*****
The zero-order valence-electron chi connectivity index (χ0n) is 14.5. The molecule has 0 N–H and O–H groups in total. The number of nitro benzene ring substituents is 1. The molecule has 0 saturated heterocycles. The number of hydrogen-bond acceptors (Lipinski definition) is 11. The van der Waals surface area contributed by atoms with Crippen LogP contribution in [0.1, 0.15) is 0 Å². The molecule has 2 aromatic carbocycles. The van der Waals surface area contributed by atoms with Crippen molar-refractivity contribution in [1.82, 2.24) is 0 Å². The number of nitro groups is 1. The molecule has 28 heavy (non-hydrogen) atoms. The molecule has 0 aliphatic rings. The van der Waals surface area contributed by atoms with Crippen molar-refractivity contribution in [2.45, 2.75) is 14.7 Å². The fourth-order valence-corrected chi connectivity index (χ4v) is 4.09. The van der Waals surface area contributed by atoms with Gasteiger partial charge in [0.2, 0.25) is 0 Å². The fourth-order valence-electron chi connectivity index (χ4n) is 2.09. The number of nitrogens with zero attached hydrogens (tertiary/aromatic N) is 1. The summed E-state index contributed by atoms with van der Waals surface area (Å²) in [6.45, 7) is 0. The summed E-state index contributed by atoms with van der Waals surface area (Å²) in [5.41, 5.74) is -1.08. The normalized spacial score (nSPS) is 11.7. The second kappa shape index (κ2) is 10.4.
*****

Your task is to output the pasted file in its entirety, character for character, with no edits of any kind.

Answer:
The zero-order valence-electron chi connectivity index (χ0n) is 14.5. The molecule has 0 N–H and O–H groups in total. The number of nitro benzene ring substituents is 1. The molecule has 0 saturated heterocycles. The number of hydrogen-bond acceptors (Lipinski definition) is 11. The van der Waals surface area contributed by atoms with Crippen LogP contribution in [0.1, 0.15) is 0 Å². The molecule has 2 aromatic carbocycles. The van der Waals surface area contributed by atoms with Crippen molar-refractivity contribution in [1.82, 2.24) is 0 Å². The number of nitro groups is 1. The molecule has 28 heavy (non-hydrogen) atoms. The molecule has 0 aliphatic rings. The van der Waals surface area contributed by atoms with Crippen molar-refractivity contribution in [2.45, 2.75) is 14.7 Å². The fourth-order valence-corrected chi connectivity index (χ4v) is 4.09. The van der Waals surface area contributed by atoms with Gasteiger partial charge in [0.2, 0.25) is 0 Å². The fourth-order valence-electron chi connectivity index (χ4n) is 2.09. The number of nitrogens with zero attached hydrogens (tertiary/aromatic N) is 1. The summed E-state index contributed by atoms with van der Waals surface area (Å²) in [6.45, 7) is 0. The summed E-state index contributed by atoms with van der Waals surface area (Å²) in [5.41, 5.74) is -1.08. The normalized spacial score (nSPS) is 11.7. The second kappa shape index (κ2) is 10.4.